Saying Sayonara To Sleepless, Restless Nights

Saying sayonara to sleepless, restless nights

By Yukiko Uto / Yomiuri Shimbun Staff WriterAn increasing number of people are becoming concerned about their sleep. Consulting rooms and smartphone apps proposing ways to get good-quality sleep have become popular, and some companies are even providing sleep seminars for employees.

"You roll over less than you should in your sleep," said Maiko Watanabe, 31, head of Nemuri no Sodanjo, a consultation center for specialty bedding maker Nishikawa Sangyo Co., as she looked at data on a computer screen. Nemuri no Sodanjo opened this spring in Yurakucho, Tokyo.

People who undertake a consultation wear a device around their waist for about a week. Their bedtimes, sleep positions and how often they roll over are monitored, and they also have their necks and other body parts measured.

Based on the results, the reasons for their sleeplessness are determined and an appropriate sleep environment is proposed.

Norie Yamauchi, 53, from Koto Ward, Tokyo, came to the center after she began waking up frequently during the night. An analysis revealed the mattress she had been using for more than 10 years no longer fit her body.

"It was good that I was presented with ways to make improvements after measurements were taken," she said.

I also underwent a sleep check, as I have a hard time waking up in the morning. It was found that I was rolling over 12 times per night, less than the general 20 to 30 times during a seven-hour sleep.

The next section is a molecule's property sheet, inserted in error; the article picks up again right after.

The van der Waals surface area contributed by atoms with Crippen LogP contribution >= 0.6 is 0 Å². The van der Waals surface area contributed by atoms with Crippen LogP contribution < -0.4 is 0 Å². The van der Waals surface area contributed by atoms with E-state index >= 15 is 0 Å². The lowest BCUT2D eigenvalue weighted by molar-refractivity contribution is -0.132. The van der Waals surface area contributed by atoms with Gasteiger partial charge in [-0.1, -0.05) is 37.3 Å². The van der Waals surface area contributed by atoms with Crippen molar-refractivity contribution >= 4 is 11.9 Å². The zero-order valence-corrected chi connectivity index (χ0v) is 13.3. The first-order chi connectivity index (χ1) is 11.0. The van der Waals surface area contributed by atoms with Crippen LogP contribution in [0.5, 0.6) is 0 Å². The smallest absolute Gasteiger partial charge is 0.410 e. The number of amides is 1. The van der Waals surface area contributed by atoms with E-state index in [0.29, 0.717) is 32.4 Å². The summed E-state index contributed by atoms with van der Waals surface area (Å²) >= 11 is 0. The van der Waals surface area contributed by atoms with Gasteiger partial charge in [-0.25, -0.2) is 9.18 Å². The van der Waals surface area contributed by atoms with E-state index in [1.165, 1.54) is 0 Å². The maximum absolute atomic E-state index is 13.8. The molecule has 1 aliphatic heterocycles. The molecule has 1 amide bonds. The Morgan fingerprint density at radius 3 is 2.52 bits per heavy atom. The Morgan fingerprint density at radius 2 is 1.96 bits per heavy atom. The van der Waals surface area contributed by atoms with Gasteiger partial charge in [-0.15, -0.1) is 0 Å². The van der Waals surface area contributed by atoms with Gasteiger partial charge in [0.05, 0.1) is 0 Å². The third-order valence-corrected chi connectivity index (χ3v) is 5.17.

Measurements of the head and neck showed that a low pillow — instead of the high pillow that I prefer — would fit me best. Following the advice that "it’s hard to roll over if your pillow does not fit," I replaced my pillow with a thinner one and soon found I was able to wake up easily in the morning.

Apps play coaching role

Some apps for smartphones give advice on good sleep, too. Sleep Coach allows users to chat with advisers with private qualifications in sleep health for eight weeks, using such data as bedtimes and wake-up times.

"It’s important to be aware of the problem by making your own records and setting a goal," said Yoichiro Hamazaki, 52, who was in charge of the app’s development. Hamazaki is president of Nemulog, Inc. of Teijin Ltd. "The 'coach’ helps users acquire good sleeping habits," he added.

Information technology engineer Masahiko Negishi, 28, from Meguro Ward, Tokyo, began using the app in June.

He had the problem of waking up in the predawn and being unable to go back to sleep.

An app coach pointed out, "You spend a long time watching TV or looking at your smartphone before falling asleep."

Following the advice, Negishi started shifting his mind to "sleep mode" by switching off the TV, not using his smartphone in bed and changing into pajamas. He said he was able to enjoy a deep sleep within two weeks.

Businesses have started recognizing the importance of sleep.

Nippon Parking Development Co., an Osaka-based firm managing building parking lots, introduced an e-learning program in July that teaches about the importance of sleep.

The company has had some of its employees in charge of sales promotion in Tokyo take part in the program, hoping it will "help them work efficiently."

The number of companies holding seminars for their employees has been increasing. Yuichi Inoue, a doctor and the president of Yoyogi Sleep Disorder Center, said: "Lack of sleep obviously causes health problems, such as depression. Businesses need to take measures to help their employees secure an average of seven or eight hours of sleep a night."Speech